In the court of the Sun King’s son
An Irishman’s Diary: The fall and rise of a Franco-Irish beauty
François Boucher’s A Female Nude Reclining on a Chaise-Longue (Graphite, red and white chalk on paper). ‘As the name implies, Marie-Louise O’Murphy (the model above) was of Irish extraction, albeit French birth . . . It was through Casanova that news of her beauty reached the highest circles in France, Versailles.’ Photograph copyright National Gallery of Ireland
Among the more interesting pictures in a new exhibition at the National Gallery is a female nude by the 18th-century French painter François Boucher. Like many of his works, it might now be considered of questionable taste, being slightly more titillating than was strictly necessary in the service of art.
It is nevertheless in keeping with the Rococo style he helped make fashionable, and which was characterised by idealised, voluptuous lines. Unlike the later impressionists (although he was a big influence on Renoir’s nudes), Boucher didn’t always try to paint what he saw. In a famous phrase, he once described nature as “too green and badly lit”.
There was nothing green about his model for the aforementioned nude, except perhaps her ancestral origins. As the name implies, Marie-Louise O’Murphy was of Irish extraction, albeit French birth. A former army officer, her father had left his native Cork for Rouen, where he worked as a shoe-maker and where Marie-Louise was born in 1737.
After his death, when the family moved to Paris in the early 1750s, they must have been rather poor. But in her physical features, the young Mlle O’Murphy had a talent that would make her rich and at least somewhat famous. One of the first to spot it was that connoisseur of the genre, Giacomo Casanova, who would later mention the encounter in his diaries.
And it was through Casanova that news of her beauty reached the highest circles in France, Versailles. As a result, aged only 14, she was hired as a mistress of King Louis XV. Not the official mistress, mind you. That role was filled by the famous Madame de Pompadour. Marie-Louise was only one of the supporting cast, but it was enough to set her up for life.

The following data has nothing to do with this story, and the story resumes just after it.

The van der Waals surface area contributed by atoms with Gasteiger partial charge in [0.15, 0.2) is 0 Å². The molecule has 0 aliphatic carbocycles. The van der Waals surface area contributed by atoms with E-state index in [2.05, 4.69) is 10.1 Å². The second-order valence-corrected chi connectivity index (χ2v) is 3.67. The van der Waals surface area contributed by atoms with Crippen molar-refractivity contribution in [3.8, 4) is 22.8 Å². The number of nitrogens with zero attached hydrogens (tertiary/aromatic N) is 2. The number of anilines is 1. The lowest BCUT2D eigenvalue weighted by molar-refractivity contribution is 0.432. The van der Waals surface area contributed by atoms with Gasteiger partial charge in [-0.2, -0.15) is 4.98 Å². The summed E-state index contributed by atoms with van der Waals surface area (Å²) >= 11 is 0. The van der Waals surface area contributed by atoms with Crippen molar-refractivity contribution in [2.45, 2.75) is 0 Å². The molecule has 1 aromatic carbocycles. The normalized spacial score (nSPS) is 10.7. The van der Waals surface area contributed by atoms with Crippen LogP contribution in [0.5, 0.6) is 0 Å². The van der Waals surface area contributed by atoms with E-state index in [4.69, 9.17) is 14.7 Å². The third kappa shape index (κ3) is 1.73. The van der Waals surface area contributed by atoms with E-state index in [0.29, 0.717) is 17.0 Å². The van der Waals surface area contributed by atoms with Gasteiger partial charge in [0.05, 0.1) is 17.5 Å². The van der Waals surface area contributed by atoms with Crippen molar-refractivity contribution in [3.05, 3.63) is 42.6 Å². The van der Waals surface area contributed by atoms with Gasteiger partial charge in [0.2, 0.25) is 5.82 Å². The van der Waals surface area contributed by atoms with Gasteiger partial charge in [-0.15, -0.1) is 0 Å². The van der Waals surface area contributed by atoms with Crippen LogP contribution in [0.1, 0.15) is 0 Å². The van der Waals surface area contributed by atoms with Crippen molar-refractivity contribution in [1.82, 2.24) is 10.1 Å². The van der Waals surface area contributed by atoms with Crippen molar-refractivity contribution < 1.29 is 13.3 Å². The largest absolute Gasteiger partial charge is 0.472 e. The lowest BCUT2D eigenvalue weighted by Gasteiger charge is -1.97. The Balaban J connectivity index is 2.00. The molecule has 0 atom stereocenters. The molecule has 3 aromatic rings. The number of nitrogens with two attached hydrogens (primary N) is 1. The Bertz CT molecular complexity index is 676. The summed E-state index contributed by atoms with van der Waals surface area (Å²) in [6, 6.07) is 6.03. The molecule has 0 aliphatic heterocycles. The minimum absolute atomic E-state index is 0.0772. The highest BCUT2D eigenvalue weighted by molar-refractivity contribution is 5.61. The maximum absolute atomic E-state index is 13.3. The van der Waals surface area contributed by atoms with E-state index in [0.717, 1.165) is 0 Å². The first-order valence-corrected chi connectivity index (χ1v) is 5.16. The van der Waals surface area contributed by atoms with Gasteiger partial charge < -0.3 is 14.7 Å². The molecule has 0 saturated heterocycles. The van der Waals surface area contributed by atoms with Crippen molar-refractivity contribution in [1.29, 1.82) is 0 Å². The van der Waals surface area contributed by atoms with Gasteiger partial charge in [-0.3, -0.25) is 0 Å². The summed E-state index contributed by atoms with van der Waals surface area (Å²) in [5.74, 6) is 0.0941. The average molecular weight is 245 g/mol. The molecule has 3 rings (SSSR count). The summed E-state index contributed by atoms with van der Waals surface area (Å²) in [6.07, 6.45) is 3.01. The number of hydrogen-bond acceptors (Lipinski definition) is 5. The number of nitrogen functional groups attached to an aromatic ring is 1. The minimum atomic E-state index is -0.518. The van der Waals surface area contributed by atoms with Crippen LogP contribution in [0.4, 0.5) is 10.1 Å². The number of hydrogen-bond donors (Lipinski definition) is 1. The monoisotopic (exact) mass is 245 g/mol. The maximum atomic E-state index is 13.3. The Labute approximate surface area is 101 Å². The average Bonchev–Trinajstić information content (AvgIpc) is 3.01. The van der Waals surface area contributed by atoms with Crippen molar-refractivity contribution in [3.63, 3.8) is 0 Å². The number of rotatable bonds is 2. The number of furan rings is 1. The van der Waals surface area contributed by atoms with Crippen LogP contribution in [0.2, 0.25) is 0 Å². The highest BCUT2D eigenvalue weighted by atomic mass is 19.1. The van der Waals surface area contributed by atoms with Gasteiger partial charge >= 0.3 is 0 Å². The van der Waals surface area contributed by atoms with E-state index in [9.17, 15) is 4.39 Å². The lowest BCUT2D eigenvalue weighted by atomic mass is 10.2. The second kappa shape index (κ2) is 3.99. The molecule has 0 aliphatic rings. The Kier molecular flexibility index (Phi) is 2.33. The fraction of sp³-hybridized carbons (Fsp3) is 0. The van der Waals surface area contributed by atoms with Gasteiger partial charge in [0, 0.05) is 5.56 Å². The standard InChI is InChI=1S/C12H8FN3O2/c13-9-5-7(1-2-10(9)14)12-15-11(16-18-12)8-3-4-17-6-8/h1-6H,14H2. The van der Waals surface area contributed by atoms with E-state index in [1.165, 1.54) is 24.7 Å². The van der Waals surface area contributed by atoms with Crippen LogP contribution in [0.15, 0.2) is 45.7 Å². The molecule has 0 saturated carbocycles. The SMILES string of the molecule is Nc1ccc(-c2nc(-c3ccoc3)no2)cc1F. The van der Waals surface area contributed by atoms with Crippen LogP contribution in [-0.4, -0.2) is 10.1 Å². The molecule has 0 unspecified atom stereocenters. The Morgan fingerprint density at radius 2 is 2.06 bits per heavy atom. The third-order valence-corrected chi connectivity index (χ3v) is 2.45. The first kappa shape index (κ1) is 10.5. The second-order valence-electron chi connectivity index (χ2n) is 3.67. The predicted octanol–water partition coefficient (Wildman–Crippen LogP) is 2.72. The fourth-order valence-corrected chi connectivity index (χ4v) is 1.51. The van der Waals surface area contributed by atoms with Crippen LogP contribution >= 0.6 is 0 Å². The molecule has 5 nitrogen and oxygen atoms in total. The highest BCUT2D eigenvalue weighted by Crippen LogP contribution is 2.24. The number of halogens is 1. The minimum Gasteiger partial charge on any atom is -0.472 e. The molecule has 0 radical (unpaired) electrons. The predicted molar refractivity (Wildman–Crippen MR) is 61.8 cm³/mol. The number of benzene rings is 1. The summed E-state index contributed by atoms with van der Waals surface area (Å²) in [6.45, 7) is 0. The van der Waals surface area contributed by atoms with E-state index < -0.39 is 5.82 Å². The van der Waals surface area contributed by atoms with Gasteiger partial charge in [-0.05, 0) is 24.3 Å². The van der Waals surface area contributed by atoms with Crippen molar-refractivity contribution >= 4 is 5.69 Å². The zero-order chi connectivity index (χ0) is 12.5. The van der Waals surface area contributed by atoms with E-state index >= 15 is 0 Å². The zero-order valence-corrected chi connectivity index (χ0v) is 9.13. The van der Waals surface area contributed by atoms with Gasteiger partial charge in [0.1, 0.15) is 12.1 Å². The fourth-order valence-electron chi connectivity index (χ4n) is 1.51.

In Duncan Sprott’s fictionalised account of that life, Our Lady of the Potatoes (1995), (“Madame Pomme de Terre” was said to be her court nickname), the event is portrayed a stroke of great fortune for the O’Murphy family.
A court representative signs her up in a straightforward business transaction, amid some excitement, much as the manager of Paris St Germain might sign a teenage apprentice. After that, her and her family’s fortunes were simultaneously on the rise.
She quickly became one of the king’s favourites, bearing him a son. Then she made the classic if understandable mistake of overreaching. The king’s chief mistress was 16 years her senior and, to return to the football analogy, O’Murphy must have thought she could replace her in the midfield role.
But she reckoned without Louis’s devotion to Madame de Pompadour, who saw off the young rival’s challenge and, in the process, ended her short career at court.
Like many public servants who have blotted a copybook, O’Murphy was given a sideways transfer to the provinces, where she was married off to a suitable nobleman. When he died in battle, she quickly found another husband. And aged almost 60, she eventually married a third time, to a man half her age. She was doing well financially, too, by then; although unlike the money, apparently, the third marriage didn’t last.
During the revolutionary terror, her royal connections might have proved fatal. She was indeed imprisoned for a time, but held on to her head, regained freedom, and survived until 1814, when she died aged 77.
Her name was sometimes spelled “O’Morphy”. Which may or may not have resulted from a pun made by Casanova who noted a similarity between the name so pronounced and the Greek word for beauty. It’s said that a (different) nude portrait he had made of her, with the inscription “O-morphi”, first brought her to the attention of Versailles.
Her life has striking similarities with that of another Irishwoman Eliza Gilbert, who escaped poverty by reinventing herself as Lola Montez, the “Spanish” dancer, and as mistress to King Ludwig I of Bavaria. Gilbert acquired a title out of the affair, being made a countess. But despite lack of official status at court, O’Murphy may have left a more enduring legacy.
According to some accounts, her family tree includes a branch which, in the 19th century, returned to Cork and founded Murphy’s Brewery. Later again, another wing of that family left Cork, this time for England. And their offspring too have achieved fame, latter-day descendants including one Cardinal Cormac Murphy-O’Connor.
The exhibition, Treasured Sheets: European Works from the Collection , is now showing at the National Gallery of Ireland.